The leaves (up to 35 cm long) are twice-compound (i.e. bipinnate) and have 3-10 pairs of branchlets (i.e. pinnae). They are alternately arranged along the stems and borne on stalks (i.e. petioles) 2-5 cm long. A small raised structure (i.e. gland) is usually present on the leaf stalk (i.e. petiole), or just below where the lowest pair of branchlets (i.e. pinnae) meet. The branchlets (i.e. pinnae) are 2-10 cm long and each bears 5-22 pairs of leaflets (i.e. pinnules). These leaflets (7-21 mm long and 1.5-5 mm wide) are elongated (i.e. narrowly-oblong to lanceolate) in shape with pointed tips (i.e. acute apices), and are either hairless (i.e. glabrous) or have hairy (i.e. ciliate) margins.
Flowers and Fruit
The flowers are borne in dense globular clusters (12-30 mm across), which look like a 'pompom' when the flowers open. These clusters are borne in the leaf forks (i.e. axils) on stalks (i.e. peduncles) 2-6 cm long, with one to three clusters present in each leaf fork (i.e. axil). Each of the small flowers has five tiny sepals (2-2.5 mm long), five small greenish-white coloured petals (2-4 mm long), and ten prominent pale yellow or whitish coloured stamens (6-10 mm long). Flowering occurs mostly during summer.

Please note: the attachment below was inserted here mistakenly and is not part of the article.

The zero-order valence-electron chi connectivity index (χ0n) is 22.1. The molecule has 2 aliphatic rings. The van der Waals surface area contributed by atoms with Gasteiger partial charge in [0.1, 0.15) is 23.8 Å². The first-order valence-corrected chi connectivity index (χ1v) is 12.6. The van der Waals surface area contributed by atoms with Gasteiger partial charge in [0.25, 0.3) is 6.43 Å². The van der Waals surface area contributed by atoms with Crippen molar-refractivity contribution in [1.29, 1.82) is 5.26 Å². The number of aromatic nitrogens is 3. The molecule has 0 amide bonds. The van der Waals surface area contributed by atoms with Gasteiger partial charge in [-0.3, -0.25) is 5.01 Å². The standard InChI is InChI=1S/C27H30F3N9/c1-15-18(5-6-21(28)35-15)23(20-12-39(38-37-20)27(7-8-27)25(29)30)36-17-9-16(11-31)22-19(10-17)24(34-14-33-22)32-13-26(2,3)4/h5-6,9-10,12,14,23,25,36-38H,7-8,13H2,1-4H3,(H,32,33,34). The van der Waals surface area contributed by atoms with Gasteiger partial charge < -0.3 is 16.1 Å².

The fruit are elongated (i.e. linear), flatenned, pods with a pointed tip (i.e. beaked apex). These pods (8-22.5 cm long and 10-20 mm wide) are initially green in colour, but turn brown or reddish-brown as they mature. Several pods will usually develop from each flower cluster. Each of these pods contains 10-25 hard seeds (6-10 mm long and 3-6 mm wide) that are glossy brown, flatenned (i.e. compressed), and somewhat oval (i.e. elliptic-oblong) in shape.